Roles of Non-thermal Plasma in Gas-phase Glycerol Dehydration Catalyzed by Supported Silicotungstic Acid
Date of Award
Doctor of Philosophy
Douglas G. Hayes, Joseph J. Bozell, Igor Alexeff
Acrolein is an indispensable chemical intermediate with a rising demand in recent years. The concern of the increase of propylene prices due to the shrinking supply of nonrenewable crude oil makes the acid-catalyzed gas-phase glycerol dehydration to acrolein a prime candidate for research. Our analysis showed that the sustainable acrolein production from glycerol was both technically and economically viable. Alumina2700® (Al) and Silica1252® (Si) loaded with silicotungstic acid (HSiW) possessed distinct features while provided equally good acrolein yield (73.86mol% and 74.05mol%, respectively) optimally.
Due to the unique non-equilibrium characteristics, non-thermal plasma (NTP) could promote a variety of chemical reactions; however, its application in a dehydration process remained blank. This study used the reaction of glycerol dehydration to acrolein to probe whether NTP could 1) improve acrolein yield during dehydration, 2) suppress the coke formation and regenerate the catalyst, and 3) modify the properties of the catalyst.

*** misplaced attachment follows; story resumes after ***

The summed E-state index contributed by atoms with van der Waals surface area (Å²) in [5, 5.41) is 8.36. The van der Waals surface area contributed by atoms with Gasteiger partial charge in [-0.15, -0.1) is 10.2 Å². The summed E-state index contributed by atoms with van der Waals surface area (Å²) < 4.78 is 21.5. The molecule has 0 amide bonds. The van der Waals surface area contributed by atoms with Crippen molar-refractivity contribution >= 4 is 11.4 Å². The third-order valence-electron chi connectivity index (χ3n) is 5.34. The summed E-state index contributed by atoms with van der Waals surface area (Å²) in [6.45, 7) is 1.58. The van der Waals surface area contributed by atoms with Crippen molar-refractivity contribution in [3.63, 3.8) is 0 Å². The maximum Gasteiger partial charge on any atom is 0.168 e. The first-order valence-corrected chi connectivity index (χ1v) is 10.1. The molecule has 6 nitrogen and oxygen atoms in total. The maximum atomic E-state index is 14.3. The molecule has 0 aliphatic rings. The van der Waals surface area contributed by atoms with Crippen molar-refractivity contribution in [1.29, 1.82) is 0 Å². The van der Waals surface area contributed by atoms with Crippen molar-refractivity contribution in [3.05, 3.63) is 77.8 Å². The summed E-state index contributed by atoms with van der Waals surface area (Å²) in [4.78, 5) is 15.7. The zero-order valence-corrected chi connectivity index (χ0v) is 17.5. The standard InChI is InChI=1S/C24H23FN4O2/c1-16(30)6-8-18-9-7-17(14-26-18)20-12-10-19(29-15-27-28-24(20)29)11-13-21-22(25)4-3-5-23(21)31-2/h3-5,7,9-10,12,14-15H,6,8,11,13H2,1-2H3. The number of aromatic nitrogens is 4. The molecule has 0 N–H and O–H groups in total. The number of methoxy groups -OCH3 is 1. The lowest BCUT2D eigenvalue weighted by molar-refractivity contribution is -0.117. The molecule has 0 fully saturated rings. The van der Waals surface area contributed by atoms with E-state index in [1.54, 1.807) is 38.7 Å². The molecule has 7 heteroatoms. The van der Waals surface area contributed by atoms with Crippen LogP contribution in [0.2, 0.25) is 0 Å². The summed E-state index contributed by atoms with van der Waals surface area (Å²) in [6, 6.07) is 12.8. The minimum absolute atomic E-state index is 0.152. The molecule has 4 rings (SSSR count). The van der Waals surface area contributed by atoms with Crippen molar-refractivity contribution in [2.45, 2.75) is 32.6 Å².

The dielectric barrier discharge configuration was used to generate NTP; various NTP field strengths and also their interaction with temperature and the catalyst were investigated. The results showed that NTP improved the glycerol conversion and that NTP with a proper field strength increased acrolein selectivity. The optimal acrolein yields of 83.6 mol% and 83.1 mol% were achieved with 3.78 kV/cm NTP and 4.58 kV/cm NTP at 275°C for HSiW-Al and HSiW-Si, respectively.
The application of NTP-O2 (5% oxygen in argon, 4.58 kV/cm) during glycerol dehydration significantly suppressed coke formation on HSiW-Si. NTP-O2 could regenerate the deactivated HSiW-Si at low temperatures by removing both soft and hard coke at various rates. NTP-O2 with higher field strength, at medium operation temperature (150ºC) and in argon atmosphere was more effective for coke removal/catalyst regeneration.
Applying NTP to the catalyst fabrication showed some capabilities in modifying catalyst properties, including enlarging surface area, preserving mesopores, increasing acid strength and Brønsted acidity. NTP with argon as the discharge gas performed better in these modifications than NTP with air as the discharge gas.
Liu, Lu, "Roles of Non-thermal Plasma in Gas-phase Glycerol Dehydration Catalyzed by Supported Silicotungstic Acid. " PhD diss., University of Tennessee, 2011.